Shares of oil producer Centennial Resource Development (NASDAQ:CDEV) fell a disastrous 31% in the first half of 2019, according to data provided by S&P Global Market Intelligence. For reference, the broader market, as measured by the S&P 500 Index, rose 17%. In short, it was a pretty awful first half for this relatively small driller.
Centennial's stock was hit by a couple of headwinds. First and foremost, oil prices have been volatile. That's not good news for a company that drills for the fuel and basically pushed the company into a defensive position. Which is the second headwind: After increasing average daily oil production by an incredible 80% in 2018, the company announced it was pulling back in 2019. That news hit the market in late February, leading to a big one-day stock decline.
The stock has generally trended lower since management laid out its 2019 goals. The plans for the year include curtailing capital spending by 15%, reducing the drilling program from seven rigs to six, and increasing oil production by around 12%. That last figure is obviously much lower than what Centennial achieved in 2018. And while first-quarter results were pretty strong, given the market environment, management highlighted that it was on track to meet its full-year goals and was focusing on maintaining its financial strength. In other words, no change in direction on its drilling plans despite the fact that oil prices appeared to be solidifying. An asset impairment charge, meanwhile, pushed the company's earnings into the red.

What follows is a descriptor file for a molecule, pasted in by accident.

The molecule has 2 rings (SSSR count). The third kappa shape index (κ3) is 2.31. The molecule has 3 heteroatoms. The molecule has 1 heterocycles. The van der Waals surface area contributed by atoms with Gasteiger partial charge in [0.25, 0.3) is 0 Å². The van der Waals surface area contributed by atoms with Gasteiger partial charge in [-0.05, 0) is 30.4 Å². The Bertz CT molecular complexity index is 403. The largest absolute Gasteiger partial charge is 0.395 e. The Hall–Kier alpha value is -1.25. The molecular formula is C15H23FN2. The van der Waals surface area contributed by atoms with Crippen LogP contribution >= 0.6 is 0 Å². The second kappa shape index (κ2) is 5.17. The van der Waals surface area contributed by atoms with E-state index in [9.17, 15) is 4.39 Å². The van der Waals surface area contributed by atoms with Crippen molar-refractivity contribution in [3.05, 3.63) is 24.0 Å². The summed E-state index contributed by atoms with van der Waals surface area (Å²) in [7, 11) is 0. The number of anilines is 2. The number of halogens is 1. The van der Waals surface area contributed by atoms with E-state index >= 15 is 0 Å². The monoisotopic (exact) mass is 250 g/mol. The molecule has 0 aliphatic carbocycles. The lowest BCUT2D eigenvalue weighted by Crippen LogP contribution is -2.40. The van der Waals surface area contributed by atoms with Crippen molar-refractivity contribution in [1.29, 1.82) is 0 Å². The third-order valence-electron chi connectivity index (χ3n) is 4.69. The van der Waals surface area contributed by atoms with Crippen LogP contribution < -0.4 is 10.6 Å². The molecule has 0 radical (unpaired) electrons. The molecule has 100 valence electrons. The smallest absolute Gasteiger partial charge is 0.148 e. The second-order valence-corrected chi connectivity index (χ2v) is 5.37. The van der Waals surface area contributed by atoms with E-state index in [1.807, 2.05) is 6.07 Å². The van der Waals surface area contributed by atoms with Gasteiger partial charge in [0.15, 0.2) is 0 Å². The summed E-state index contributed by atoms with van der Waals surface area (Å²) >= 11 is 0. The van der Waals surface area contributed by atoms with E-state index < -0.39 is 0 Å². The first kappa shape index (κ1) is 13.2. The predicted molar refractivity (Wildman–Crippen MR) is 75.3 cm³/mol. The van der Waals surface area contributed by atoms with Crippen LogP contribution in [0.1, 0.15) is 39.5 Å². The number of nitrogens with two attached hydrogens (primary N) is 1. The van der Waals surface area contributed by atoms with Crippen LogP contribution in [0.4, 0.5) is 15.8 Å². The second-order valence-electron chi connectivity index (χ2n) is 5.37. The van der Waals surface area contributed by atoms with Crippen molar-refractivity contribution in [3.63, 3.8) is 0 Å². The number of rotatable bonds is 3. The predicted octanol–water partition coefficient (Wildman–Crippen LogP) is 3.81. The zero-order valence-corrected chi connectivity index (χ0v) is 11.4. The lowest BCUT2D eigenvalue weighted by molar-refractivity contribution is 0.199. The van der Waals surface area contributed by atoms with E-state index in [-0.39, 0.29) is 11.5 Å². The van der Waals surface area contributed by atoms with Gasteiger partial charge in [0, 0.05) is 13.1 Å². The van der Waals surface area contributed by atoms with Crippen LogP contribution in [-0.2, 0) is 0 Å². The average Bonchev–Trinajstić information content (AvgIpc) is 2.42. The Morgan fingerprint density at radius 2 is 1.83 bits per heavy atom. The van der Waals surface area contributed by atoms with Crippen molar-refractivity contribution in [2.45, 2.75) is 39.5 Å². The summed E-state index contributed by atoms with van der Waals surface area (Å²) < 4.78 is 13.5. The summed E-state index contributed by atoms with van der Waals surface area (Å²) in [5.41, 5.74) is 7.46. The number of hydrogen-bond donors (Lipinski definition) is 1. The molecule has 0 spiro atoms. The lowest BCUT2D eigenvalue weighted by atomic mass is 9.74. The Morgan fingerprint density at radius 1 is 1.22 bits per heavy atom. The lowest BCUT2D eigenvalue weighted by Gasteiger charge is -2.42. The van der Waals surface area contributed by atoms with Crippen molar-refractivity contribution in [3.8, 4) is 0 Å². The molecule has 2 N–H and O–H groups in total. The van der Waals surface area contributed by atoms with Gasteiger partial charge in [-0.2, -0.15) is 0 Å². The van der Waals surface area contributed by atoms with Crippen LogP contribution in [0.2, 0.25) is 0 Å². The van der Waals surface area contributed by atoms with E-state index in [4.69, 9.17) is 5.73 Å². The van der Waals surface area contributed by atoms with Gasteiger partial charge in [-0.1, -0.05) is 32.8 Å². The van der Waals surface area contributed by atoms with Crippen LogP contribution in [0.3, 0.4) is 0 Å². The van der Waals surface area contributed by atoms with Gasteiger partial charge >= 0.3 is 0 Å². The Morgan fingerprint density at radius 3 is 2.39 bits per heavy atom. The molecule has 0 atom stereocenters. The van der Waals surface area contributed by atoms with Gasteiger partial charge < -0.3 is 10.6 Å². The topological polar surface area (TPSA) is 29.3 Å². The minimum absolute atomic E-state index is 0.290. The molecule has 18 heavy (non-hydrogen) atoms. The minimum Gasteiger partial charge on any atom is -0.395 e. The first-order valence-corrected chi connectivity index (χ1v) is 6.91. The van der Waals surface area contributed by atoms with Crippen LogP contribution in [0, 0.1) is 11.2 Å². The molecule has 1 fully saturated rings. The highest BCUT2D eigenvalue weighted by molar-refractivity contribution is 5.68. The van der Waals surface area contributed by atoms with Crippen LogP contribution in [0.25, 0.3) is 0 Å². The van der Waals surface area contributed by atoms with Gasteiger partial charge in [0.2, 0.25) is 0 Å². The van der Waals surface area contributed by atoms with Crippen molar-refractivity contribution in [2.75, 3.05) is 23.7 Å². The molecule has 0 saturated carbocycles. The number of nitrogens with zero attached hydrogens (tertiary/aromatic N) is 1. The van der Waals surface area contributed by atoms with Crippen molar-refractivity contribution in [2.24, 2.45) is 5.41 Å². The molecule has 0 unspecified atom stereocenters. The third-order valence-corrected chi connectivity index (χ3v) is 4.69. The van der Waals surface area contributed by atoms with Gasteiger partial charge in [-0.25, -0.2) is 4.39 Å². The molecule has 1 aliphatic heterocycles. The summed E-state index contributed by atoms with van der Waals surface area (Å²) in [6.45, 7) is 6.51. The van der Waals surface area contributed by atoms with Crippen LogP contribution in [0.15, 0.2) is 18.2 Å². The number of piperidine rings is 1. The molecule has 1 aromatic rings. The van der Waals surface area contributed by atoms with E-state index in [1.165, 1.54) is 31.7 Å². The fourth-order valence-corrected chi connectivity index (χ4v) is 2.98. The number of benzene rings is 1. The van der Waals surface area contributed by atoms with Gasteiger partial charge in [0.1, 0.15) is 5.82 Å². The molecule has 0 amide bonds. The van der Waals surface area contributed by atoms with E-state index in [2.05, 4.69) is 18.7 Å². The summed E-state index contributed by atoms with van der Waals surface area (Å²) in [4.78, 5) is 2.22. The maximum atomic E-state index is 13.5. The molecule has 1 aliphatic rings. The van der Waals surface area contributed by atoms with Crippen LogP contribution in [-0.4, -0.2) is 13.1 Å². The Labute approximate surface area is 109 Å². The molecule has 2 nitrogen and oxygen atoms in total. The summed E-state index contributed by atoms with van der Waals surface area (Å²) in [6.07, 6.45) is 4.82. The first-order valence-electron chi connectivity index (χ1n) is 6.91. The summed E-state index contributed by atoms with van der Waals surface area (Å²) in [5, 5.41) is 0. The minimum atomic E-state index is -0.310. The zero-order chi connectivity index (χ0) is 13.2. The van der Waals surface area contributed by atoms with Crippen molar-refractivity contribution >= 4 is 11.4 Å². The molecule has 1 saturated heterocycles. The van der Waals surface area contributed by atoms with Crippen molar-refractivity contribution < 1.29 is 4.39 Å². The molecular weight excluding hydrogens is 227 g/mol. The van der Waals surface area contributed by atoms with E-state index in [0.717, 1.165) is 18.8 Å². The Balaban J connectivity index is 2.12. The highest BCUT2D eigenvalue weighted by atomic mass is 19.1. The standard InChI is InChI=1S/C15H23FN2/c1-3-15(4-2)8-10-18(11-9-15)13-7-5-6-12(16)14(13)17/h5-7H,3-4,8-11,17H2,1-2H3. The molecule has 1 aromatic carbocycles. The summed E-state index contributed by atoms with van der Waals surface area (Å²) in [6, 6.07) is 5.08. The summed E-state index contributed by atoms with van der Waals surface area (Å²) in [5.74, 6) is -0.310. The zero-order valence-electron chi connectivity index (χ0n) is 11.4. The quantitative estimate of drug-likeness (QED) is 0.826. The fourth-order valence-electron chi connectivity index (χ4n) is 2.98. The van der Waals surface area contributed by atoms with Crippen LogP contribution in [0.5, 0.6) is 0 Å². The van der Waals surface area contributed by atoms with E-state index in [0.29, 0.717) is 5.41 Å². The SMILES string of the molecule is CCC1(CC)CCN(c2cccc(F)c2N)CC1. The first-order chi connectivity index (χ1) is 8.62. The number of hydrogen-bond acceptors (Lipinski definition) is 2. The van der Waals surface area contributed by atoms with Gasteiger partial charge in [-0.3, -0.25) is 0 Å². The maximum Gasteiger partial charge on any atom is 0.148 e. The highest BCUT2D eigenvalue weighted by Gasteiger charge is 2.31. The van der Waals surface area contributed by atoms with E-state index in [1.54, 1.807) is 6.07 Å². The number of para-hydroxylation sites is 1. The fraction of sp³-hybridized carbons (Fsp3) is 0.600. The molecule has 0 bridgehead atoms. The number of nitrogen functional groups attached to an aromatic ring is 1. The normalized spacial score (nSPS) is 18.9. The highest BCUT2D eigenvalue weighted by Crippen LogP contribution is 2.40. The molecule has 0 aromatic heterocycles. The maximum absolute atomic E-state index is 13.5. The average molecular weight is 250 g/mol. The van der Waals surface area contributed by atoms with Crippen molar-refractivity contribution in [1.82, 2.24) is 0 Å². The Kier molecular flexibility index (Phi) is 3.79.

The interesting thing here is that, operationally, Centennial looks like it is executing fairly well. Production continues to grow, costs are coming in below projections, and long-term debt was a modest 21% of the capital structure at the end of the first quarter. As far as oil companies go, Centennial appears pretty well positioned to deal with the market headwinds it's trying to adjust to. The biggest change seems to be investor sentiment toward the sector and this stock in particular.
As a small oil driller, Centennial will see its shares wax and wane with oil prices and investors' views of the future. Right now, despite continuing to grow its production, investors are downbeat. And until that changes, the stock is likely to languish. Even when sentiment improves, though, only more-aggressive investors should be looking at the stock. The swift decline in 2019 driven largely by plans to slow growth was just a follow-through on a roughly 50% decline in 2018 -- a drop that basically tracked along with a steep decline in the price of oil. This stock is not for the faint of heart.